I have found quite a few cases being litigated lately where the underlying debt arises out of an overdraft. The general approach that seems to be adopted when defending these claims seems to overlook section 140A Consumer Credit Act 1974.
I dealt with a case recently where Hoist Portfolio Holding 2 limited had purchased a debt that was made up of overdraft / bounced direct debit charges. The charges had created a cycle of debt, yet the advice given on one of the other forums that i dont get on was that a s79 CCA 1974 request should be made and there was some waffle about the fact there was no signed agreement meant that the debt was unenforceable…….. now back in the real world the advice given was utter nonsense.
So the client consulted me and after considering the facts of the case it was clear that there was an unfair relationship, the way the creditor had added the charges were clearly unfair, most were added when the debtor was waiting for funds to come in and despite requests the creditor refused to defer payment of the charges thus creating an ever increasing cycle.
So a Defence was drafted, and the Claim proceeded to trial. The Claimant seemed to bizarrely think that they couldn’t be touched by these charges. However s140B Consumer Credit Act is clear that the Court can make an order directing an assignee to repay monies even though the monies werent paid to them.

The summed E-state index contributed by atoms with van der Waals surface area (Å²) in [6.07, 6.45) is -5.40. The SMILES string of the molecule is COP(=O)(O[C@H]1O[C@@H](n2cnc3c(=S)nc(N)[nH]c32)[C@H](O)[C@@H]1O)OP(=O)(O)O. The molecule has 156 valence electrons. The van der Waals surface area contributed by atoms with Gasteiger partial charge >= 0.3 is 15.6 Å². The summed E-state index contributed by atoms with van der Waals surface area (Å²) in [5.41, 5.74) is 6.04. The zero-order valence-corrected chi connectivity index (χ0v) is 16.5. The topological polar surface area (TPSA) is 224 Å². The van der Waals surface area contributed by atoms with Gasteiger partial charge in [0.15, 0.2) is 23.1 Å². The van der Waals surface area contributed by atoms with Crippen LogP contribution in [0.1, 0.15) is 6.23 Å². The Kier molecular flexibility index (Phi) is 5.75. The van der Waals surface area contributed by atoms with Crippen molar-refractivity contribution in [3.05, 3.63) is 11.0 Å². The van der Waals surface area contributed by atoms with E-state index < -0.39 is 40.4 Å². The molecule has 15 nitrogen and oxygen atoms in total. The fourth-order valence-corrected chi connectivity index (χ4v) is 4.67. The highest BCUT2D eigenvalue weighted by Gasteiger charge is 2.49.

In addition, s140B(9) CCA 1974 also prescribes that where there is an allegation of unfairness, it is the opponent who carries the burden of proving the relationship is not unfair.
So, the matter came to trial, not only did the Claimant lose the Claim, they were ordered to repay all of the bank charges added to the account.
Section 140A is often overlooked, undervalued and it is a powerful provision. I used s140A back in 2010 when i took the Harrison v Link Financial case to the High Court when all the advice was to challenge the creditor under the Protection from Harassment Act 1997 i decided to use the CCA and the result speaks for itself. The provision of s140A covers a broad spectrum and im surprised that it isnt used more often to reclaim charges and to Defend proceedings.